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Cancers (Basel) ; 15(1)2022 Dec 31.
Article in English | MEDLINE | ID: covidwho-2238666


OBJECTIVES: Cancer patients have worse outcomes from the COVID-19 infection and greater need for ventilator support and elevated mortality rates than the general population. However, previous artificial intelligence (AI) studies focused on patients without cancer to develop diagnosis and severity prediction models. Little is known about how the AI models perform in cancer patients. In this study, we aim to develop a computational framework for COVID-19 diagnosis and severity prediction particularly in a cancer population and further compare it head-to-head to a general population. METHODS: We have enrolled multi-center international cohorts with 531 CT scans from 502 general patients and 420 CT scans from 414 cancer patients. In particular, the habitat imaging pipeline was developed to quantify the complex infection patterns by partitioning the whole lung regions into phenotypically different subregions. Subsequently, various machine learning models nested with feature selection were built for COVID-19 detection and severity prediction. RESULTS: These models showed almost perfect performance in COVID-19 infection diagnosis and predicting its severity during cross validation. Our analysis revealed that models built separately on the cancer population performed significantly better than those built on the general population and locked to test on the cancer population. This may be because of the significant difference among the habitat features across the two different cohorts. CONCLUSIONS: Taken together, our habitat imaging analysis as a proof-of-concept study has highlighted the unique radiologic features of cancer patients and demonstrated effectiveness of CT-based machine learning model in informing COVID-19 management in the cancer population.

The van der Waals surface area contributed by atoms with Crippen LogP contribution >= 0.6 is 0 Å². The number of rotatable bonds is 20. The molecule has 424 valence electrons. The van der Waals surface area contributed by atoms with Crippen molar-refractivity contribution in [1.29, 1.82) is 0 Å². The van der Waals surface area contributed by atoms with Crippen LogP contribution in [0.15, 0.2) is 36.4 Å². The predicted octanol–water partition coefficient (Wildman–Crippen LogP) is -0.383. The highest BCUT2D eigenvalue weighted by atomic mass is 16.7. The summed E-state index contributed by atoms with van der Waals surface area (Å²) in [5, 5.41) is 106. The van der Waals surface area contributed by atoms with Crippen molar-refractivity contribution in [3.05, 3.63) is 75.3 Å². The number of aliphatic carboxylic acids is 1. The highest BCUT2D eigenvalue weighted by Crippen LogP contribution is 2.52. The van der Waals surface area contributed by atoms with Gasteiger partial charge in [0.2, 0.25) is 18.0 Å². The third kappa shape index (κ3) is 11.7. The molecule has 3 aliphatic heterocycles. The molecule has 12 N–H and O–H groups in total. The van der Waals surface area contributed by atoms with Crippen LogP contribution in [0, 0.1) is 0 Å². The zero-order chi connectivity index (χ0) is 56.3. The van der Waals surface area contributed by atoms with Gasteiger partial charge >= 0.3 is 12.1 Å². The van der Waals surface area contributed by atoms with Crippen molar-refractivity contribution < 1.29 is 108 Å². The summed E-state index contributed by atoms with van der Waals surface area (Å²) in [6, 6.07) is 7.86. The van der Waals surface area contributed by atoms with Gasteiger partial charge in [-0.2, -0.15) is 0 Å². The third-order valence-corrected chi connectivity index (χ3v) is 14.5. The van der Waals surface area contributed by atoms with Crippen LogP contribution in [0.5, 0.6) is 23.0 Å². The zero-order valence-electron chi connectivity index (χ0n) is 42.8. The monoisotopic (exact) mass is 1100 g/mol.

Acta Haematol ; 144(2): 132-145, 2021.
Article in English | MEDLINE | ID: covidwho-237075


The coronavirus disease 2019 (COVID-19) pandemic poses several challenges to the management of patients with leukemia. The biology of each leukemia and its corresponding treatment with conventional intensive chemotherapy, with or without targeted therapies (venetoclax, FLT3 inhibitors, IDH1/2 inhibitors, Bruton's tyrosine kinase inhibitors), introduce additional layers of complexity during COVID-19 high-risk periods. The knowledge about COVID-19 is accumulating rapidly. An important distinction is the prevalence of "exposure" versus "clinical infectivity," which determine the risk versus benefit of modifying potentially highly curative therapies in leukemia. At present, the rate of clinical infection is <1-2% worldwide. With a mortality rate of 1-5% in CO-VID-19 patients in the general population and potentially of >30% in patients with cancer, careful consideration should be given to the risk of COVID-19 in leukemia. Instead of reducing patient access to specialized cancer centers and modifying therapies to ones with unproven curative benefit, there is more rationale for less intensive, yet effective therapies that may require fewer clinic visits or hospitalizations. Here, we offer recommendations on the optimization of leukemia management during high-risk COVID-19 periods.

COVID-19/complications , Leukemia/complications , Leukemia/therapy , SARS-CoV-2 , Acute Disease , Antineoplastic Combined Chemotherapy Protocols/therapeutic use , COVID-19/epidemiology , COVID-19/prevention & control , Chronic Disease , Humans , Myelodysplastic Syndromes/complications , Myelodysplastic Syndromes/therapy , Myeloproliferative Disorders/complications , Myeloproliferative Disorders/therapy , Pandemics , Risk Factors